D. Pedro. But, soft you, let be; pluck up, my heart, and be sad! Did he not say my brother was fled?
Dogb. Come, you, Sir; if justice cannot tame you, she shall ne'er weigh more reasons in her balance: nay, an you be a cursing hypocrite once, you must be looked to.
D. Pedro. How now, two of my brother's men bound! Borachio, one!
Claud. Hearken after their offence, my lord! D. Pedro. Officers, what offence have these men done?
Dogb. Marry, Sir, they have committed false report; moreover, they have spoken untruths; secondarily, they are slanders; sixth and lastly, they have belied a lady; thirdly, they have verified unjust things: and, to conclude, they are lying knaves.
D. Pedro. First, I ask thee what they have done; thirdly, ask thee what's their offence; sixth and lastly, why they are committed; and, to conclude, what you lay to their charge.
Claud. Rightly reasoned, and in his own division; and, by my troth, there's one meaning well suited.
D. Pedro. Whom have you offended, masters, that you are thus bound to your answer? this learned constable is too cunning to be understood: What's your offence?
Bora. Sweet prince, let me go no further to mine answer; do you hear me, and let this count kill me. I have deceived even your very eyes: what your wisdoms could not discover, these shallow fools have brought to light; who, in the night, over-heard me confessing to this man, how Don John your brother incensedt me to slander the lady Hero: how you were brought into the orchard, and saw me court Margaret in Hero's garment; how you disgraced her, when you should marry her: my villany they have upon record; which I had rather seal with my death, than repeat over to my shame: the lady is dead upon mine and my master's false accusation; and, briefly, I desire nothing but the reward of a villain. D. Pedro. Runs not this speech like iron through your blood?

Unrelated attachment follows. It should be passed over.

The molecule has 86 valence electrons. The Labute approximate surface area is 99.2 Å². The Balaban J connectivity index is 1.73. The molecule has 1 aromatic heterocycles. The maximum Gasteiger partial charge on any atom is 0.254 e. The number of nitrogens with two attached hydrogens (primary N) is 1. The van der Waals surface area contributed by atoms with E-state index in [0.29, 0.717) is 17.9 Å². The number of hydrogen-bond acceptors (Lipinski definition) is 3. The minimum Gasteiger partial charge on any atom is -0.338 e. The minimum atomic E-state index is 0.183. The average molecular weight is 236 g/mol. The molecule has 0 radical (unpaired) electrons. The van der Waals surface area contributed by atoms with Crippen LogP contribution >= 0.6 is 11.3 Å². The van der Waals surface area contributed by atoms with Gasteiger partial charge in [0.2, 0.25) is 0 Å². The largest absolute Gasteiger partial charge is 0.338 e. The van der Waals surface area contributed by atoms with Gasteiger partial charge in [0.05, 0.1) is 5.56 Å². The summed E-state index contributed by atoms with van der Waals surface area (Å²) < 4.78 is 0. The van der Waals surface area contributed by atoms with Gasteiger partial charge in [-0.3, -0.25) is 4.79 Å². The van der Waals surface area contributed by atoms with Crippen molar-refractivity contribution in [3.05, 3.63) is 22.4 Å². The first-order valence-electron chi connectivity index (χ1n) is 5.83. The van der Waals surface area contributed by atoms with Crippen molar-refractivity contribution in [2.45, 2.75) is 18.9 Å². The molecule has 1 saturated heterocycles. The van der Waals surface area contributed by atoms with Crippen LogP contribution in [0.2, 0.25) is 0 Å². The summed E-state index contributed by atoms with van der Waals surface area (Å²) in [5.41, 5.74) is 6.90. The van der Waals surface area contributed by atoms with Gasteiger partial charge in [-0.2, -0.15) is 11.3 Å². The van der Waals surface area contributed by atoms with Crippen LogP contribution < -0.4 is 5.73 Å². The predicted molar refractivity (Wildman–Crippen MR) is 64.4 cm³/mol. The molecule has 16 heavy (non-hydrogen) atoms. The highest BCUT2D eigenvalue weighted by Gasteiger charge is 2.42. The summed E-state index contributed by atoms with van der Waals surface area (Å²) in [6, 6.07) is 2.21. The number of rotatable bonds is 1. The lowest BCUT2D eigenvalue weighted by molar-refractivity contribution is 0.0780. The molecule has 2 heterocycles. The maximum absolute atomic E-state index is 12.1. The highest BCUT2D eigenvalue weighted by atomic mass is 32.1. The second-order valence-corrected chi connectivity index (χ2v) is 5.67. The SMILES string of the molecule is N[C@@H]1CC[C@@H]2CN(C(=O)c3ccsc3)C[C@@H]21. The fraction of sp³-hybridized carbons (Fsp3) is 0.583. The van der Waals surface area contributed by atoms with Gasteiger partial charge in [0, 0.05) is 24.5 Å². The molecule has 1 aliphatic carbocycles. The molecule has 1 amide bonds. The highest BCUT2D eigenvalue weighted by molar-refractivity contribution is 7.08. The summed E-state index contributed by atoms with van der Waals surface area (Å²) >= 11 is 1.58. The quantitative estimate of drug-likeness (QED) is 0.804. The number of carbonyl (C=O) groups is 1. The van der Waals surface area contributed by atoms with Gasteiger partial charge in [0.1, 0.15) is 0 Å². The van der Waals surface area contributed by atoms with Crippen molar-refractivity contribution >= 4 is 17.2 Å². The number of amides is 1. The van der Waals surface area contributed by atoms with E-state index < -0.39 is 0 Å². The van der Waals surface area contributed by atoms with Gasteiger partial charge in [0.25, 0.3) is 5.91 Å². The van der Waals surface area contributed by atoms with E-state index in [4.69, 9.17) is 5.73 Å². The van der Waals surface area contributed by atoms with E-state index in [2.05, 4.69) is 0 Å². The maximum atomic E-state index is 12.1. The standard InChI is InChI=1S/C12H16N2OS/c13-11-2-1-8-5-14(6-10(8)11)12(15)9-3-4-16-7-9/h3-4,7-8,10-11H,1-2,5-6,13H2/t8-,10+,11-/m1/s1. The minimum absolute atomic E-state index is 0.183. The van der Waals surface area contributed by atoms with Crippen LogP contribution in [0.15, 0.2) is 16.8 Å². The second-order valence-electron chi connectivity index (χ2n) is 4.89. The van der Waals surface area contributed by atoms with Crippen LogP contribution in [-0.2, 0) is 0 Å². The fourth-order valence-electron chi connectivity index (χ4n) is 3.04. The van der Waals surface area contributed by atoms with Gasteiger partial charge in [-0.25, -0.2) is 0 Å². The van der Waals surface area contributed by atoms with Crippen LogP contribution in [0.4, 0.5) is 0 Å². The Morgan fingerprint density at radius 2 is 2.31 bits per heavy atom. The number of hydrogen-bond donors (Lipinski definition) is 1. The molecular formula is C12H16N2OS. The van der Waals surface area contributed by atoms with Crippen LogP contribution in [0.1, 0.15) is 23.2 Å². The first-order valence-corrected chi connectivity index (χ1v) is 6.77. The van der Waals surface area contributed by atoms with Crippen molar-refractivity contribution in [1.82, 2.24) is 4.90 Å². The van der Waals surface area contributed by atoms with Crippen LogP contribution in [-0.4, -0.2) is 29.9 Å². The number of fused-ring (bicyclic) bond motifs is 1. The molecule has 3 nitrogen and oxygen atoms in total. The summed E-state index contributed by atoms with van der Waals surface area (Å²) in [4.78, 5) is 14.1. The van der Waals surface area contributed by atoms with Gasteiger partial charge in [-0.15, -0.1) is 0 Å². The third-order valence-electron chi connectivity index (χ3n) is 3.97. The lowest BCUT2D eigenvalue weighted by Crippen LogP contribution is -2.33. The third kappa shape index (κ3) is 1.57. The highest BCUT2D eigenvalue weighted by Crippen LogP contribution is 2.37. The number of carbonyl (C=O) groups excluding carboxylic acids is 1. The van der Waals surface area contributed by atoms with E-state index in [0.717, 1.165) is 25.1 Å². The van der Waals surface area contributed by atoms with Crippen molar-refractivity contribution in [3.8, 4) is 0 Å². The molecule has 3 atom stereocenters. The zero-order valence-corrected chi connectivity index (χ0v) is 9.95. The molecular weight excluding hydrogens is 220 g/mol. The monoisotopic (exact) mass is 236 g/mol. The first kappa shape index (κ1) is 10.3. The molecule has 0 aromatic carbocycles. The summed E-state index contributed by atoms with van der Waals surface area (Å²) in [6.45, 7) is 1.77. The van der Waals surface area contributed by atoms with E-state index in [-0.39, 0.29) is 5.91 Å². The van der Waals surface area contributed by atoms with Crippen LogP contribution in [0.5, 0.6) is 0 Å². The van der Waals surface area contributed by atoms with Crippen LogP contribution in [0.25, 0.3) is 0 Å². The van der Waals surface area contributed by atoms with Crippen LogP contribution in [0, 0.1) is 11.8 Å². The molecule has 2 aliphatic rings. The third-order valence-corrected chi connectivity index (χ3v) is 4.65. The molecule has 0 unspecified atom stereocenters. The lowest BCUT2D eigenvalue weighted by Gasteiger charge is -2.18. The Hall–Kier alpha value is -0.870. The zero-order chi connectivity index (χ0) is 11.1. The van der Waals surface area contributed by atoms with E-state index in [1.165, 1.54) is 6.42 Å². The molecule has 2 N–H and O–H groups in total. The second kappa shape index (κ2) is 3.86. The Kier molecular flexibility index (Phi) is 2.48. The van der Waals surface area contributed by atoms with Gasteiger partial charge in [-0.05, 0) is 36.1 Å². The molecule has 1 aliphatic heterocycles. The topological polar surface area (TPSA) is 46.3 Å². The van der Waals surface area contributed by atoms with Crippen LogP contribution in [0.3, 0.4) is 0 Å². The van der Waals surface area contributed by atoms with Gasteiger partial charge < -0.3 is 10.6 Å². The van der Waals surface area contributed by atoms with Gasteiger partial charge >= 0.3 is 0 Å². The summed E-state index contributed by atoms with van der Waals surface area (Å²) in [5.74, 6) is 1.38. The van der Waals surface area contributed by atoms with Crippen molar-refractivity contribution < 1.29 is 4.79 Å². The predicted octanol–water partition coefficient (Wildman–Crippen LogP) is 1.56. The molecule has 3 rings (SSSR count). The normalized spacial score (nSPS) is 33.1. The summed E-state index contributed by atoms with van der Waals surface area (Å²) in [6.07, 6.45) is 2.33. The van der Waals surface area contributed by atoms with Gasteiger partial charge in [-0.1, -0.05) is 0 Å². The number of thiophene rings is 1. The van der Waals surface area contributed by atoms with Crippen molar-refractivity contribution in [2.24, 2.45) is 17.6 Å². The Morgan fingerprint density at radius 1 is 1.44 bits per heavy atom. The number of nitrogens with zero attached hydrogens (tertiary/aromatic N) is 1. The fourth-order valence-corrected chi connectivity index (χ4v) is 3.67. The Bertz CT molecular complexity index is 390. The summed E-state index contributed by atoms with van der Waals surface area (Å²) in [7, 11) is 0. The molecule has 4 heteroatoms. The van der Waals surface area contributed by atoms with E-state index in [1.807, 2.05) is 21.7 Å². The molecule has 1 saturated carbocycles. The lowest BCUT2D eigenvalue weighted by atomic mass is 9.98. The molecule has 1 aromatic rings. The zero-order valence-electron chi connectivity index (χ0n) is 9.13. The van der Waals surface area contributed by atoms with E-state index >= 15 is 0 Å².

Claud. I have drunk poison, whiles he utter'd it.
D. Pedro. But did my brother set thee on to this?
Bora. Yea, and paid me richly for the prac tice of it.
D. Pedro. He is compos'd and fram'd of And fled he is upon his villany. [treachery:Claud. Sweet Hero! now thy image doth ap